Summertime, and the livin' is easy: Winter and summer pseudoseasonal life expectancy in the United States
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Summertime, and the livin' is easy: Winter and summer pseudoseasonal life expectancy in the United States

  • Author(s): Ho, T
  • Noymer, A
  • et al.
Abstract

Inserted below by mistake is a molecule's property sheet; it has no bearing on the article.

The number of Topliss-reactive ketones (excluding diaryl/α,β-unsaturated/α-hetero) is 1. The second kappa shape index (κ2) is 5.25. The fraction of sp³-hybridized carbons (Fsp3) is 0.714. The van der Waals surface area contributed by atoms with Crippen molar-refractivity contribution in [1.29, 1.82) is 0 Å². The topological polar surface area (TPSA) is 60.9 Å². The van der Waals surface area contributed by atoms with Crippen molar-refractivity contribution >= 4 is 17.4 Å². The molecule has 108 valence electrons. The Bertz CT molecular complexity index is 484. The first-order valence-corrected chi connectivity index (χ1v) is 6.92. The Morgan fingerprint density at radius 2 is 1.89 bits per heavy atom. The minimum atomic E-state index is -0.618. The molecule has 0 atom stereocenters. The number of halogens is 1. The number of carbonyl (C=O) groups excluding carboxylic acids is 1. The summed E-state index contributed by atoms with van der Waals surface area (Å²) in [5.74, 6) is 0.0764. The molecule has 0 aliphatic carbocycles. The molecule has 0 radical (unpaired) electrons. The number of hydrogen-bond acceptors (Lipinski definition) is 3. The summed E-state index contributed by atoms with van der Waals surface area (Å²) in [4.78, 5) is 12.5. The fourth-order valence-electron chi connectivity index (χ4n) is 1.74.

In temperate climates, mortality is seasonal with a winter-dominant pattern, due in part to pneumonia and influenza. Cardiac causes, which are the leading cause of death in the United States, are also winter-seasonal although it is not clear why. Interactions between circulating respiratory viruses (f.e., influenza) and cardiac conditions have been suggested as a cause of winter-dominant mortality patterns. We propose and implement a way to estimate an upper bound on mortality attributable to winter-dominant viruses like influenza. We calculate 'pseudo-seasonal' life expectancy, dividing the year into two six-month spans, one encompassing winter the other summer. During the summer when the circulation of respiratory viruses is drastically reduced, life expectancy is about one year longer. We also quantify the seasonal mortality difference in terms of seasonal "equivalent ages" (defined herein) and proportional hazards. We suggest that even if viruses cause excess winter cardiac mortality, the population-level mortality reduction of a perfect influenza vaccine would be much more modest than is often recognized.

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